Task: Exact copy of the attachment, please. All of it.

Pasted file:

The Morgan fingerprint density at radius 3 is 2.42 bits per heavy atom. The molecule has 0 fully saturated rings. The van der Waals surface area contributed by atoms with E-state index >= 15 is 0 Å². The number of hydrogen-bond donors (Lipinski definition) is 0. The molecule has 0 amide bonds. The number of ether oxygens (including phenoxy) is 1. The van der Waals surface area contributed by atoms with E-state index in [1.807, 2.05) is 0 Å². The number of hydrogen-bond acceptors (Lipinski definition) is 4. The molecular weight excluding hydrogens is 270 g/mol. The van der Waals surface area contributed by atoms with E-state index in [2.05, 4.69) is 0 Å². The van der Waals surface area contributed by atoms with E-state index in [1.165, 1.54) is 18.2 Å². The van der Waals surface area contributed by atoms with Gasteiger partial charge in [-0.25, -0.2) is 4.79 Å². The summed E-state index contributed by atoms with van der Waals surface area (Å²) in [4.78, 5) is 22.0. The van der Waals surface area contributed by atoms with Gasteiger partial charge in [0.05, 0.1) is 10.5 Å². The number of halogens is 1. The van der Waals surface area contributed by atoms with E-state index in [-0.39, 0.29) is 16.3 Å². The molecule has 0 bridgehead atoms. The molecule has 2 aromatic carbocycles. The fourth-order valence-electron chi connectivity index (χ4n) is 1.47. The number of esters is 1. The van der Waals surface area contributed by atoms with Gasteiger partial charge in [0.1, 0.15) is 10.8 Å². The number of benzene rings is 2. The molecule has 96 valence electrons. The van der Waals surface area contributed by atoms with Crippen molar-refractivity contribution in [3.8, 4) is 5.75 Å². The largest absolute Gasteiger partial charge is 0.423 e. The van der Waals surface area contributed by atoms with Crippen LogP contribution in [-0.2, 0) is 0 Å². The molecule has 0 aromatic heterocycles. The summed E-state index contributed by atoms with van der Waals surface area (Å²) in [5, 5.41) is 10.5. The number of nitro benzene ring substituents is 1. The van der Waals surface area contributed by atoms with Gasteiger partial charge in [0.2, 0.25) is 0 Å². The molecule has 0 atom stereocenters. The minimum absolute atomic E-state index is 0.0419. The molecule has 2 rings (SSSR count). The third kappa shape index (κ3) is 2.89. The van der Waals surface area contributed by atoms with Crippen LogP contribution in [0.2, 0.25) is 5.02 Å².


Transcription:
The Morgan fingerprint density at radius 3 is 2.42 bits per heavy atom. The molecule has 0 fully saturated rings. The van der Waals surface area contributed by atoms with E-state index >= 15 is 0 Å². The number of hydrogen-bond donors (Lipinski definition) is 0. The molecule has 0 amide bonds. The number of ether oxygens (including phenoxy) is 1. The van der Waals surface area contributed by atoms with E-state index in [1.807, 2.05) is 0 Å². The number of hydrogen-bond acceptors (Lipinski definition) is 4. The molecular weight excluding hydrogens is 270 g/mol. The van der Waals surface area contributed by atoms with E-state index in [2.05, 4.69) is 0 Å². The van der Waals surface area contributed by atoms with E-state index in [1.165, 1.54) is 18.2 Å². The van der Waals surface area contributed by atoms with Gasteiger partial charge in [-0.25, -0.2) is 4.79 Å². The summed E-state index contributed by atoms with van der Waals surface area (Å²) in [4.78, 5) is 22.0. The van der Waals surface area contributed by atoms with Gasteiger partial charge in [0.05, 0.1) is 10.5 Å². The number of halogens is 1. The van der Waals surface area contributed by atoms with E-state index in [-0.39, 0.29) is 16.3 Å². The molecule has 0 bridgehead atoms. The molecule has 2 aromatic carbocycles. The fourth-order valence-electron chi connectivity index (χ4n) is 1.47. The number of esters is 1. The van der Waals surface area contributed by atoms with Gasteiger partial charge in [0.1, 0.15) is 10.8 Å². The number of benzene rings is 2. The molecule has 96 valence electrons. The van der Waals surface area contributed by atoms with Crippen molar-refractivity contribution in [3.8, 4) is 5.75 Å². The largest absolute Gasteiger partial charge is 0.423 e. The van der Waals surface area contributed by atoms with Crippen LogP contribution in [-0.2, 0) is 0 Å². The molecule has 0 aromatic heterocycles. The summed E-state index contributed by atoms with van der Waals surface area (Å²) in [5, 5.41) is 10.5. The number of nitro benzene ring substituents is 1. The van der Waals surface area contributed by atoms with Gasteiger partial charge in [0.2, 0.25) is 0 Å². The molecule has 0 atom stereocenters. The minimum absolute atomic E-state index is 0.0419. The molecule has 2 rings (SSSR count). The third kappa shape index (κ3) is 2.89. The van der Waals surface area contributed by atoms with Crippen LogP contribution in [0.2, 0.25) is 5.02 Å².